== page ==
Fortescue rakes up the funding scraps

The moment seems to have passed for new miners to source blank cheques from investors as even the highly levereged Fortescue Metals is preaching prudence.

Fortescue Metals’ success in raising another $US1.5 billion of debt funding while simultaneously warning that junior miners will struggle to raise capital in the current climate provides a nice illustration of the tipping point in the resources cycle.

Twiggy Forrest was among the earliest of the mining hopefuls to recognise the implications of China’s growth for commodities, particularly iron ore, and over the past nine years has been engaged in a frenetic debt-funded scramble to secure Fortescue’s place within the sector.

At this moment the group is in the midst of a $US9 billion expansion program to lift its iron ore production from 55 million tonnes per annum to 155 million tonnes by the middle of next year. The latest borrowings were to cover a $US600 million blow-out in the capital costs of the expansion and to help fund the remaining $US6.2 billion of spending remaining.

Because Fortescue was an early mover as the resources boom got underway it has, relative to other new miners, quite low production costs. While it is a high-cost producer relative to Rio Tinto and BHP Billiton, whose Pilbara operations produce ore at cash costs below $US30 a tonne, Fortescue’s $US46 or so a tonne leaves plenty of margin to service its debts while the iron ore price is around $US130 a tonne.

The steep fall in iron ore prices from closer to $US200 a tonne at their peak last year to their current levels – and similar falls in other key commodities – at a time when construction and operating costs in Australia have been rocketing, however, means that times are a lot tougher for the later entrants into the sector.

Many of the billions of dollars invested in developing the mid-west region of Western Australia – which was targeted by Chinese entities at the height of the super-cycle in commodity prices, anxious to develop a new force in iron ore to discipline Rio, BHP and Vale – now looks likely to be stranded.

The region needs new $US6 billion-plus rail and port infrastructure to be developed but delays and cost blow-outs have cast a very large question mark over its future.

It isn’t only the mid-west hopefuls that are facing a question mark over their future. There are a lot of other projects sponsored by junior or mid-tier miners in WA, Queensland and elsewhere that are now caught in the pre-development or mid-development phases and which need continuing access to capital that may no longer be available.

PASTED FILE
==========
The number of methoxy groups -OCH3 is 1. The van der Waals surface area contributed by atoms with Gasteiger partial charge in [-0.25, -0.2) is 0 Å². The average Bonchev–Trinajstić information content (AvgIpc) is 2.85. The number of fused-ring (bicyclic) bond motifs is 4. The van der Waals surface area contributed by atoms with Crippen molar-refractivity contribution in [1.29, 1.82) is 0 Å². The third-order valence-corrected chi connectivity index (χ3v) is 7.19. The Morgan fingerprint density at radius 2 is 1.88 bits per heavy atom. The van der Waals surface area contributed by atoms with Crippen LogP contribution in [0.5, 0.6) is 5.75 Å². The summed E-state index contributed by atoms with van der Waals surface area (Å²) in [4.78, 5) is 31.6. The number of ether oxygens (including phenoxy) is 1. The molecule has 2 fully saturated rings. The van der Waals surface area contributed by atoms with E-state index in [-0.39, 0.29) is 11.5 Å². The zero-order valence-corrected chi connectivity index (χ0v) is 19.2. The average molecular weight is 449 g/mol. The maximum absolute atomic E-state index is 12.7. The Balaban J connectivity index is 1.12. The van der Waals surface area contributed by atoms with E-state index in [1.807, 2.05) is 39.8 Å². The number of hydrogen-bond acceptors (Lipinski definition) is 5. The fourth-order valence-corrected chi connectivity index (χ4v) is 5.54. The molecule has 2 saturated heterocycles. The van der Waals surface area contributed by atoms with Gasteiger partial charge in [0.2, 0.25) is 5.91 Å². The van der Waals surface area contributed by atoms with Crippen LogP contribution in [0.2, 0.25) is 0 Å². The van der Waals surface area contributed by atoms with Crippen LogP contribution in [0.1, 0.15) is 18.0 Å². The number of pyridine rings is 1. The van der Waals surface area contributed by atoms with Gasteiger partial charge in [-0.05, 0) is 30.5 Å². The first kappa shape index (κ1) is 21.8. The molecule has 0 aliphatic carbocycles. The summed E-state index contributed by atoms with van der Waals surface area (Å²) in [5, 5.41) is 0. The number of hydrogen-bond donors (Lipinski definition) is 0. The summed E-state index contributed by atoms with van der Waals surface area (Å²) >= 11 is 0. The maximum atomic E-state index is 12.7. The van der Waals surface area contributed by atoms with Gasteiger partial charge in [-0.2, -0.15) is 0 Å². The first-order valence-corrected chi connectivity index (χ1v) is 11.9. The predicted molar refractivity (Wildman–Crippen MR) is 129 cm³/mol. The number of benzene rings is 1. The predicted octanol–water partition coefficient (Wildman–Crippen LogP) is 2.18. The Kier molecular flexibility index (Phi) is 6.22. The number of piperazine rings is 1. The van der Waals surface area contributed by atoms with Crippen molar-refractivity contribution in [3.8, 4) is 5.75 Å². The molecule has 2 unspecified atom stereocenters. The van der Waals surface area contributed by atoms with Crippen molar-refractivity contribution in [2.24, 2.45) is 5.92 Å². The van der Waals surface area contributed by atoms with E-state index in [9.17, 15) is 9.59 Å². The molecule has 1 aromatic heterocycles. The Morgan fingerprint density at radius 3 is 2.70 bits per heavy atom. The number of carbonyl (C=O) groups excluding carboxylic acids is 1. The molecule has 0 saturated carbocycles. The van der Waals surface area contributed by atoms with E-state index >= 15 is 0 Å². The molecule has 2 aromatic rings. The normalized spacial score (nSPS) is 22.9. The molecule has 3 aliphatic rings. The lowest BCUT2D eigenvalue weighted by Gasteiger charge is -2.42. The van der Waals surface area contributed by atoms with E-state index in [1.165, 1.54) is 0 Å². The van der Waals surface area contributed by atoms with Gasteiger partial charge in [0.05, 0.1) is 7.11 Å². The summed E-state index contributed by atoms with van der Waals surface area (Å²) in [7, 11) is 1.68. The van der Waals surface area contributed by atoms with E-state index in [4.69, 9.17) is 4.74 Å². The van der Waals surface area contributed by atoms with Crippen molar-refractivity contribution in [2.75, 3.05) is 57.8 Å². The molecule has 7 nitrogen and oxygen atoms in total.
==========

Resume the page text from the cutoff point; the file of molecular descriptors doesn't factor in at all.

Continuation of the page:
The surge in costs even as prices have slumped, along with the uncertainty about the outlook for the global economy and the straightened condition of many of the global banks make new financing for new projects problematic, particularly as the entire sector is facing earnings downgrades as a result of the slump in prices. That’s not conducive to raising either new debt or equity.

Certainly the lower-quality and higher-cost projects may have missed the moment Fortescue grabbed when a big shortfall in supply created a super-cycle spike in commodity prices.

With China’s economy and demand for commodities slowing and new supply coming into the market, the market is in far better balance and the focus of the major miners has shifted from price to volume in recognition that their margins in future will be considerably lower than they were at the peak of the boom.

It says something about the more sombre outlook for the sector that Fortescue, notable for its aggression and optimism, is now talking about consolidating and paying down debt once its latest expansion program ends next year rather than launching another big debt-funded spending spree to increase production further.

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